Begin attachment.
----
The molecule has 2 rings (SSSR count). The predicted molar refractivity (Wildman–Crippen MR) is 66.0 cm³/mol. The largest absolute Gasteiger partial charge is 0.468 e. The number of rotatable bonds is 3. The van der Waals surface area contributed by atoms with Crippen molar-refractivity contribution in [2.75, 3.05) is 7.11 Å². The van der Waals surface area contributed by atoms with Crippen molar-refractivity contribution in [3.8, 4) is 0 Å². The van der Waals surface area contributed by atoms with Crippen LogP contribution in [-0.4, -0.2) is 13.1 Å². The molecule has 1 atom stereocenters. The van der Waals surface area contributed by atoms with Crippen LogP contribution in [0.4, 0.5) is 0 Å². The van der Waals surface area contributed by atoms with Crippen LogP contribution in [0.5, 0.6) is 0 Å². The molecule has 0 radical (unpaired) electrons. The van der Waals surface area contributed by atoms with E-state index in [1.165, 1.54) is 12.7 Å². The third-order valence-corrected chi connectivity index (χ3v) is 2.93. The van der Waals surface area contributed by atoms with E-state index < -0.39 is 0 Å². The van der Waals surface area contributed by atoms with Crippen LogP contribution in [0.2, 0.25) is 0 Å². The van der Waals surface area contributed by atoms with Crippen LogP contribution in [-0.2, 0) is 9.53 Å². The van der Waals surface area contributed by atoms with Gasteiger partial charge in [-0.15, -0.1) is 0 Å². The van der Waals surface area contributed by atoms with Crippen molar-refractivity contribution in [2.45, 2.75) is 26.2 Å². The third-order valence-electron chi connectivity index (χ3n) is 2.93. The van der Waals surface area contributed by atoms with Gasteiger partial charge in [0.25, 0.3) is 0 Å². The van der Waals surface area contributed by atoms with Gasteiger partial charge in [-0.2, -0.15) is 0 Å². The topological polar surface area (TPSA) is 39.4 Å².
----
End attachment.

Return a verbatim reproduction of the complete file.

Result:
The molecule has 2 rings (SSSR count). The predicted molar refractivity (Wildman–Crippen MR) is 66.0 cm³/mol. The largest absolute Gasteiger partial charge is 0.468 e. The number of rotatable bonds is 3. The van der Waals surface area contributed by atoms with Crippen molar-refractivity contribution in [2.75, 3.05) is 7.11 Å². The van der Waals surface area contributed by atoms with Crippen molar-refractivity contribution in [3.8, 4) is 0 Å². The van der Waals surface area contributed by atoms with Crippen LogP contribution in [-0.4, -0.2) is 13.1 Å². The molecule has 1 atom stereocenters. The van der Waals surface area contributed by atoms with Crippen LogP contribution in [0.4, 0.5) is 0 Å². The van der Waals surface area contributed by atoms with Crippen LogP contribution in [0.5, 0.6) is 0 Å². The molecule has 0 radical (unpaired) electrons. The van der Waals surface area contributed by atoms with E-state index in [1.165, 1.54) is 12.7 Å². The third-order valence-corrected chi connectivity index (χ3v) is 2.93. The van der Waals surface area contributed by atoms with E-state index < -0.39 is 0 Å². The van der Waals surface area contributed by atoms with Crippen LogP contribution in [0.2, 0.25) is 0 Å². The van der Waals surface area contributed by atoms with Crippen LogP contribution in [-0.2, 0) is 9.53 Å². The van der Waals surface area contributed by atoms with Gasteiger partial charge in [-0.15, -0.1) is 0 Å². The van der Waals surface area contributed by atoms with Crippen molar-refractivity contribution in [2.45, 2.75) is 26.2 Å². The third-order valence-electron chi connectivity index (χ3n) is 2.93. The van der Waals surface area contributed by atoms with Gasteiger partial charge in [0.25, 0.3) is 0 Å². The van der Waals surface area contributed by atoms with Gasteiger partial charge in [-0.2, -0.15) is 0 Å². The topological polar surface area (TPSA) is 39.4 Å².